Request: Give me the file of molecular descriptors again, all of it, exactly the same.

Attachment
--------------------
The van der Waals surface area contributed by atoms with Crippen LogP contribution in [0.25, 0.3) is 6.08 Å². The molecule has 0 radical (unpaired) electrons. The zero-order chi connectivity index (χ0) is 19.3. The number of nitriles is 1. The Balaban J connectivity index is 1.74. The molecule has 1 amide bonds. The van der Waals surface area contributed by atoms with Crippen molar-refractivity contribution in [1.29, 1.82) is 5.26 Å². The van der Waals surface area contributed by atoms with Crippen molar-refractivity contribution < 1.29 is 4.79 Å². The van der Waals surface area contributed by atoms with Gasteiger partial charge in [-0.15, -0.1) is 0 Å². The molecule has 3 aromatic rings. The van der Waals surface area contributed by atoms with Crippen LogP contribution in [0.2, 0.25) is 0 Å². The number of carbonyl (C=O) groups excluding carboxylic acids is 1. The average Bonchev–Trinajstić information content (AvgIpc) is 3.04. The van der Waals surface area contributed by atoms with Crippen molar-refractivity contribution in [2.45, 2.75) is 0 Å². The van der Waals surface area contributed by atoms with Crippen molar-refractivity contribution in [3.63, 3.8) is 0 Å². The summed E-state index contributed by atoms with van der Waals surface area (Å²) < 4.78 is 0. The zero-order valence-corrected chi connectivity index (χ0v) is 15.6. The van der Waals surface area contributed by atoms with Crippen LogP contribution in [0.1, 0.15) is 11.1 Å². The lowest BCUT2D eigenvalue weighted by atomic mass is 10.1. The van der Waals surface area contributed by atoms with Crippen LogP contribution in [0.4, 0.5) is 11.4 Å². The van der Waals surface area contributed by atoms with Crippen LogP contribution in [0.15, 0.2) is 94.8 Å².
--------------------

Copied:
The van der Waals surface area contributed by atoms with Crippen LogP contribution in [0.25, 0.3) is 6.08 Å². The molecule has 0 radical (unpaired) electrons. The zero-order chi connectivity index (χ0) is 19.3. The number of nitriles is 1. The Balaban J connectivity index is 1.74. The molecule has 1 amide bonds. The van der Waals surface area contributed by atoms with Crippen molar-refractivity contribution in [1.29, 1.82) is 5.26 Å². The van der Waals surface area contributed by atoms with Crippen molar-refractivity contribution < 1.29 is 4.79 Å². The van der Waals surface area contributed by atoms with Gasteiger partial charge in [-0.15, -0.1) is 0 Å². The molecule has 3 aromatic rings. The van der Waals surface area contributed by atoms with Crippen LogP contribution in [0.2, 0.25) is 0 Å². The number of carbonyl (C=O) groups excluding carboxylic acids is 1. The average Bonchev–Trinajstić information content (AvgIpc) is 3.04. The van der Waals surface area contributed by atoms with Crippen molar-refractivity contribution in [2.45, 2.75) is 0 Å². The van der Waals surface area contributed by atoms with Crippen molar-refractivity contribution in [3.63, 3.8) is 0 Å². The summed E-state index contributed by atoms with van der Waals surface area (Å²) < 4.78 is 0. The zero-order valence-corrected chi connectivity index (χ0v) is 15.6. The van der Waals surface area contributed by atoms with Crippen LogP contribution in [0.1, 0.15) is 11.1 Å². The lowest BCUT2D eigenvalue weighted by atomic mass is 10.1. The van der Waals surface area contributed by atoms with Crippen LogP contribution in [0.4, 0.5) is 11.4 Å². The van der Waals surface area contributed by atoms with Crippen LogP contribution in [0.15, 0.2) is 94.8 Å².